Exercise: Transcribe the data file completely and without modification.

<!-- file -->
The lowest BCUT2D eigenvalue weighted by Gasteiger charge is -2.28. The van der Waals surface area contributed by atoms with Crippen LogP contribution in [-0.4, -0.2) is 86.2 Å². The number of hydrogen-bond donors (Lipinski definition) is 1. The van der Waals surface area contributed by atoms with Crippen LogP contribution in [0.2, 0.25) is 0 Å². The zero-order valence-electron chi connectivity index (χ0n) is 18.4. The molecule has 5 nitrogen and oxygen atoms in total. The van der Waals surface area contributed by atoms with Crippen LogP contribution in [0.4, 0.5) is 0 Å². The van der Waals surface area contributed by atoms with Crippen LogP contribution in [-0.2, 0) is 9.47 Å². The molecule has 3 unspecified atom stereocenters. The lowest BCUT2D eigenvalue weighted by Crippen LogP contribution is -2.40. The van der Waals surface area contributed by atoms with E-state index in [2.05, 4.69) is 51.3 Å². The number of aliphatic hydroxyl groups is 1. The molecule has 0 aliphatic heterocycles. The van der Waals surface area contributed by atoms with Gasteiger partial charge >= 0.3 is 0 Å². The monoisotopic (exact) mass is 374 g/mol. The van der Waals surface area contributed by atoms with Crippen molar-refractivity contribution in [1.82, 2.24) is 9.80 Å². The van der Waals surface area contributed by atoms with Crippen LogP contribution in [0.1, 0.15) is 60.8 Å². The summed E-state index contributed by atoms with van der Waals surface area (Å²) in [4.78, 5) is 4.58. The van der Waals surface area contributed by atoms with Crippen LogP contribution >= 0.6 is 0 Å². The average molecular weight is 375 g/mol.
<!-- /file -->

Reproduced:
The lowest BCUT2D eigenvalue weighted by Gasteiger charge is -2.28. The van der Waals surface area contributed by atoms with Crippen LogP contribution in [-0.4, -0.2) is 86.2 Å². The number of hydrogen-bond donors (Lipinski definition) is 1. The van der Waals surface area contributed by atoms with Crippen LogP contribution in [0.2, 0.25) is 0 Å². The zero-order valence-electron chi connectivity index (χ0n) is 18.4. The molecule has 5 nitrogen and oxygen atoms in total. The van der Waals surface area contributed by atoms with Crippen LogP contribution in [0.4, 0.5) is 0 Å². The van der Waals surface area contributed by atoms with Crippen LogP contribution in [-0.2, 0) is 9.47 Å². The molecule has 3 unspecified atom stereocenters. The lowest BCUT2D eigenvalue weighted by Crippen LogP contribution is -2.40. The van der Waals surface area contributed by atoms with E-state index in [2.05, 4.69) is 51.3 Å². The number of aliphatic hydroxyl groups is 1. The molecule has 0 aliphatic heterocycles. The van der Waals surface area contributed by atoms with Gasteiger partial charge >= 0.3 is 0 Å². The monoisotopic (exact) mass is 374 g/mol. The van der Waals surface area contributed by atoms with Crippen molar-refractivity contribution in [1.82, 2.24) is 9.80 Å². The van der Waals surface area contributed by atoms with Crippen LogP contribution in [0.1, 0.15) is 60.8 Å². The summed E-state index contributed by atoms with van der Waals surface area (Å²) in [4.78, 5) is 4.58. The van der Waals surface area contributed by atoms with Crippen LogP contribution >= 0.6 is 0 Å². The average molecular weight is 375 g/mol.